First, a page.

2. Identifying customers and gauging their willingness to pay: When a potential new product is identified, research has to be conducted to decide whether the product should be developed, how it will solve a problem, and if consumers are willing to become paying customers.
  3. Gauging product viability: Time is money, and when it comes to developing a new product, you don’t want to spend too much time on something that won’t make money. This is where product viability comes into play. Generally, a product is tested on an early market to see if larger scale prototyping and design are necessary.
  4. Developing a plan: After the concept has been created, a product development team can create a roadmap that identifies the goals and themes of the product.
  5. Creating and releasing an MVP: A minimum viable product (MVP) is a product that’s still in its initial phases but is complete enough that consumers can use it. After its creation, the team releases the MVP in what might be deemed its Beta phase to gauge interest, identify the best marketing strategies, test pricing, and recognize any early challenges.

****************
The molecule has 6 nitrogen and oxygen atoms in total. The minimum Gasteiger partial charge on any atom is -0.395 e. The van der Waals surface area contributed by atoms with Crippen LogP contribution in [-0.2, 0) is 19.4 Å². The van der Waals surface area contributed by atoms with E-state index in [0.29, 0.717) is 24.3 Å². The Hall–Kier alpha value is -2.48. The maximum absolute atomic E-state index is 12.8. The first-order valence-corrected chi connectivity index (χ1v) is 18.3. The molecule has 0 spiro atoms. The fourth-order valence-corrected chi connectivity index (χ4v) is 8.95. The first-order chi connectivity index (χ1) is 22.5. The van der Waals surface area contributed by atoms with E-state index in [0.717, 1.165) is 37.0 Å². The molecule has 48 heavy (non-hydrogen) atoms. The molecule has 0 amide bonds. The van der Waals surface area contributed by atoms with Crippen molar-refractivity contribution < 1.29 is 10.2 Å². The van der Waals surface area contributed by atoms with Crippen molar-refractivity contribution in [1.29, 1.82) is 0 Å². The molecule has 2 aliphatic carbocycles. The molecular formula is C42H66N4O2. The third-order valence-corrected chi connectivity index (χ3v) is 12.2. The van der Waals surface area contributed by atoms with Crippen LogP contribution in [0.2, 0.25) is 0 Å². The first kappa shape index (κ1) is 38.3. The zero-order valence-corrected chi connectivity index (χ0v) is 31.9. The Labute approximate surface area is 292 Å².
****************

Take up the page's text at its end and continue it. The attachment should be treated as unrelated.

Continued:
6. Continuing product development following its release: Once a product has been released, the development continues through customer feedback and evolving expansions and enhancements.

Product development is usually not managed by a single person. Instead, there is a team of people who work collaboratively throughout various phases to ensure a product is successfully developed and released. Individuals who work throughout the phases of product development might be involved in product management, project management, agile management, design, architecture, product marketing, engineering, manufacturing, testing, shipping, or distribution.

Specific job titles you might encounter in the field of product development include “product development scientist,” “product development specialist,” “product development manager,” and “product development lead.” Other individuals working in this field might include engineers, directors, researchers, marketing coordinators, scientists, and model makers.

With so many varying roles, it’s hard to narrow down the responsibilities of individuals involved in the process of product development, though some responsibilities might overlap. For example, a product development scientist might be required to innovate customer solutions while also taking part in market research and customer testing. A product development specialist might have similar duties or instead be responsible for creating new products from scratch and simultaneously determining the best ways to reduce production costs. Managers and directors are generally tasked with overseeing the development process; however, they might also be involved in hands-on responsibilities.